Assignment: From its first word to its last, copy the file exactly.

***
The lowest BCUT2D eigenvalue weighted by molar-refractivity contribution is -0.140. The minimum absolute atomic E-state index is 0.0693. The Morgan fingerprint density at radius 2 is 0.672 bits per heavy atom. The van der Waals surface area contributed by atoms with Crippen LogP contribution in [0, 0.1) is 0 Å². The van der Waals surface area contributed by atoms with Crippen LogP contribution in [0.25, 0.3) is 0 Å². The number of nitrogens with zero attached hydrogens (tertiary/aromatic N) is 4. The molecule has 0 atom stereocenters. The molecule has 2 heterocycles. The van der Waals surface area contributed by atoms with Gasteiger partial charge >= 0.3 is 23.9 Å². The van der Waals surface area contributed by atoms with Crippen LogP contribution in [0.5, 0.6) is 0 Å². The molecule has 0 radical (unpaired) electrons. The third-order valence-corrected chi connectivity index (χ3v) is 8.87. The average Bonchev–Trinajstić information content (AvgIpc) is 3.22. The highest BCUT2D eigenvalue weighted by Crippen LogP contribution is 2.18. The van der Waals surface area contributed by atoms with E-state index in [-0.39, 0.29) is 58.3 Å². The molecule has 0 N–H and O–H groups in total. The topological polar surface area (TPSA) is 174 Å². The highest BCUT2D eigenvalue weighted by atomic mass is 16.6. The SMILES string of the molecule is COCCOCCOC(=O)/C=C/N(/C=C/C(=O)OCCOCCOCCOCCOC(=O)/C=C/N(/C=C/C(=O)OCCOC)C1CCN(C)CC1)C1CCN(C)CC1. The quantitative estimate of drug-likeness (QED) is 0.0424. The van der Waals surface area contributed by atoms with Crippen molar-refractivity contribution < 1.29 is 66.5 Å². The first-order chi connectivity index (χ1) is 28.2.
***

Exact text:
The lowest BCUT2D eigenvalue weighted by molar-refractivity contribution is -0.140. The minimum absolute atomic E-state index is 0.0693. The Morgan fingerprint density at radius 2 is 0.672 bits per heavy atom. The van der Waals surface area contributed by atoms with Crippen LogP contribution in [0, 0.1) is 0 Å². The van der Waals surface area contributed by atoms with Crippen LogP contribution in [0.25, 0.3) is 0 Å². The number of nitrogens with zero attached hydrogens (tertiary/aromatic N) is 4. The molecule has 0 atom stereocenters. The molecule has 2 heterocycles. The van der Waals surface area contributed by atoms with Gasteiger partial charge >= 0.3 is 23.9 Å². The van der Waals surface area contributed by atoms with Crippen LogP contribution in [0.5, 0.6) is 0 Å². The molecule has 0 radical (unpaired) electrons. The third-order valence-corrected chi connectivity index (χ3v) is 8.87. The average Bonchev–Trinajstić information content (AvgIpc) is 3.22. The highest BCUT2D eigenvalue weighted by Crippen LogP contribution is 2.18. The van der Waals surface area contributed by atoms with E-state index in [-0.39, 0.29) is 58.3 Å². The molecule has 0 N–H and O–H groups in total. The topological polar surface area (TPSA) is 174 Å². The highest BCUT2D eigenvalue weighted by atomic mass is 16.6. The SMILES string of the molecule is COCCOCCOC(=O)/C=C/N(/C=C/C(=O)OCCOCCOCCOCCOC(=O)/C=C/N(/C=C/C(=O)OCCOC)C1CCN(C)CC1)C1CCN(C)CC1. The quantitative estimate of drug-likeness (QED) is 0.0424. The van der Waals surface area contributed by atoms with Crippen molar-refractivity contribution < 1.29 is 66.5 Å². The first-order chi connectivity index (χ1) is 28.2.